Put the egg yolks, sugar and cornflour in a bowl and whisk to combine. Heat the milk to boiling point.

Pour the milk onto the egg yolks, whisking the whole time. Pour the mixture back into the saucepan and heat gently, stirring the whole time with a wooden spoon or spatula (the whisk won’t make enough contact with the bottom of the pan, risking a burnt and lumpy custard) until the custard has thickened to the consistency of cream and remove from the heat.

Pour into a large jug and add the double cream and condensed milk. Cool in the fridge.

Make the ice cream following the instruction for your machine. If you don’t have an ice cream machine you can pour the custard into  a 1.5 litre tupperware container and put it in the freezer. Every couple of hours, stir with a fork to break up large ice crystals. When it is fairly thick but still stirable, add the ripple as below.

When the ice cream is ready and working quickly, spoon half of the mixture into a tupperware type container, spread with spoonfuls of strawberry sauce and sprinkle over half of the chunks. Repeat for a second layer. Using a palette knife or simliar, ripple the two mixtures together. Don’t overdo it or it will lose the ripple effect!

Freeze for a few hours or overnight.

Meanwhile make the optional lemon syrup.

Lemon Syrup

  • 400g golden caster sugar
  • zest and juice of 6 lemons, preferably unwaxed.
  • 200ml water

Sterilise a large glass jar or bottle and keep it hot. This can be done in the oven at around 120 degrees, in the dishwasher if you have one, or by heating in boiling water. Wear rubber gloves to avoid burns.

Put the sugar and water into a saucepan and heat very gently until the sugar has dissolved. Bring to the boil and simmer for 5 mins

Add the juice and zest and simmer for another 5 mins.

Very carefully pour into the hot bottle. It has to be hot, otherwise the heat of the syrup will cause it to crack. Remember boiling sugar is INCREDIBLY HOT, please be careful and keep pets and children out of the way.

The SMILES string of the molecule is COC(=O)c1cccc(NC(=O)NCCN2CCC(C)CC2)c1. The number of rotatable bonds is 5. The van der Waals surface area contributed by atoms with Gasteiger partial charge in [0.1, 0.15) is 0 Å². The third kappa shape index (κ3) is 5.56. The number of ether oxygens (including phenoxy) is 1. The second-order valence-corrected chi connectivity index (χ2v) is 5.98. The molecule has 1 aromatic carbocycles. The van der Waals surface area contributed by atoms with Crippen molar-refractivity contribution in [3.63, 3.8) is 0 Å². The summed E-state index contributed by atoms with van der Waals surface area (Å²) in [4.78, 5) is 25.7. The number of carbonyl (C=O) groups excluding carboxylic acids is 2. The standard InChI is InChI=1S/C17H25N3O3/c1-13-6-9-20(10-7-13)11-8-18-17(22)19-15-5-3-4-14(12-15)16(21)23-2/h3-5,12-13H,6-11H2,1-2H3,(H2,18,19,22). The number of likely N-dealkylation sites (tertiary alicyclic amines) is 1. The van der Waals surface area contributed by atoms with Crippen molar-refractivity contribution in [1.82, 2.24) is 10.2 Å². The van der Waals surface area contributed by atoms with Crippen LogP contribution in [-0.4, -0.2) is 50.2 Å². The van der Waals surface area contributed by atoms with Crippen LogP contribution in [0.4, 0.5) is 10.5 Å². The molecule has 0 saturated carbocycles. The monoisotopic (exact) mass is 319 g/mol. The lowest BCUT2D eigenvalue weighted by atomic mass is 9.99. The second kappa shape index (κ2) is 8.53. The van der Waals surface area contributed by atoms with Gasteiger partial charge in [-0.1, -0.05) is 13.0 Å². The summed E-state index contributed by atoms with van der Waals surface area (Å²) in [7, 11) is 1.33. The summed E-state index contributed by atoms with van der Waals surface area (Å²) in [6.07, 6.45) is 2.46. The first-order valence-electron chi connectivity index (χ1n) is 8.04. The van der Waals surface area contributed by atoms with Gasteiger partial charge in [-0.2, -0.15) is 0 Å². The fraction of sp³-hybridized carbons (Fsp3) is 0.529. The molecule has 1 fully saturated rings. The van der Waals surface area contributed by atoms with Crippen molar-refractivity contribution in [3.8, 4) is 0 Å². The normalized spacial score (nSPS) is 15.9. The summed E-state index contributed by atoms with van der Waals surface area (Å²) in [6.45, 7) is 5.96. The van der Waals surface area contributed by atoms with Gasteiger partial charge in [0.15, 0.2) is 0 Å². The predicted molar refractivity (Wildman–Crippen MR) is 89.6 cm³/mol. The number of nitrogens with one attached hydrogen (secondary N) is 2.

Allow to cool, then keep in the fridge. As well as a dessert topping you can add soda water to the syrup for a refreshing drink.

Strawberries aren’t actually berries but “accessory fruits”.

Garden Party Ice Cream Part 1

Sometimes recipe inspiration can come from the strangest places…

Written by not-so-small boy, aged 12. Based on a dream which occurred after reading Agatha Christie and Rudyard Kipling in the same week.

POIROT AND THE BEAR by R.H 6th July 2019

“It was a wonderful sunny day at Mrs White’s garden party. The guests were enjoying themselves immensely, as Mrs White had made everybody’s favourite ‘Garden Party Ice Cream’. Delicious!

Suddenly, disaster struck! Out of nowhere a grizzly bear appeared! Proceeding to kill first, Mr Percy, then Mr Brimble and finally poor Miss Bickford – Smith, in a most ungentlemanly manner! The bear then crawled away in the direction of the school playing fields.

Now, Mrs White, a quick thinking woman, decided that something must be done before anyone else was hurt; so she called the best bear catcher in Britain – why, Hercule Poirot of course!The great man promptly arrived and saw what he had to do. He had to wrestle the bear! It was an epic battle, which seemed to last for many hours. Poirot struggled valiantly until he gained the upper hand. Unfortunately the bear escaped Poirot’s grip, and ran away in a cowardly manner.

Poirot wondered where it would strike next, and who could stop its tyranny…

Recipe to follow soon!

He’s going to be a great writer some day. I know because he said so.

Happy Little Accidents?

Painter Bob Ross, famously said something along the lines of “There are no mistakes, only happy little accidents”. Does this apply to recipe fails, as well as trees? Sometimes. Not always.

The way the macarons turned out was rather dissapointing, especially considering how much time and effort goes into making them. Thankfully in this case there was a soloution. Macarons are made with egg whites, leaving several unused egg yolks. Instead of letting them go to waste, I use them to make ice cream.Well, you can get cookies ‘n’ cream ice cream, so why not macarons ‘n’ cream. After all, they were already broken into handy bite sized pieces. It’s even good enough to re-start Ice Cream of the Month!

So now you know what to do if you make a total pigs ear of your macarons, or if you inexplicably find yourself with a pile of macarons that need using up quickly. I’ve left the ice cream plain, so you could use any flavor of macarons you liked, mine were coffee flavoured.

Macaron Chunk Ice Cream

  • 4 egg yolks
  • 300ml milk
  • 90g sugar
  • 400ml double cream
  • 1 tsp cornflour
  • 150g – 200g crumbled macarons (any flavour)

Put the egg yolks, sugar and cornflour in a bowl and whisk to combine. Heat the milk to boiling point.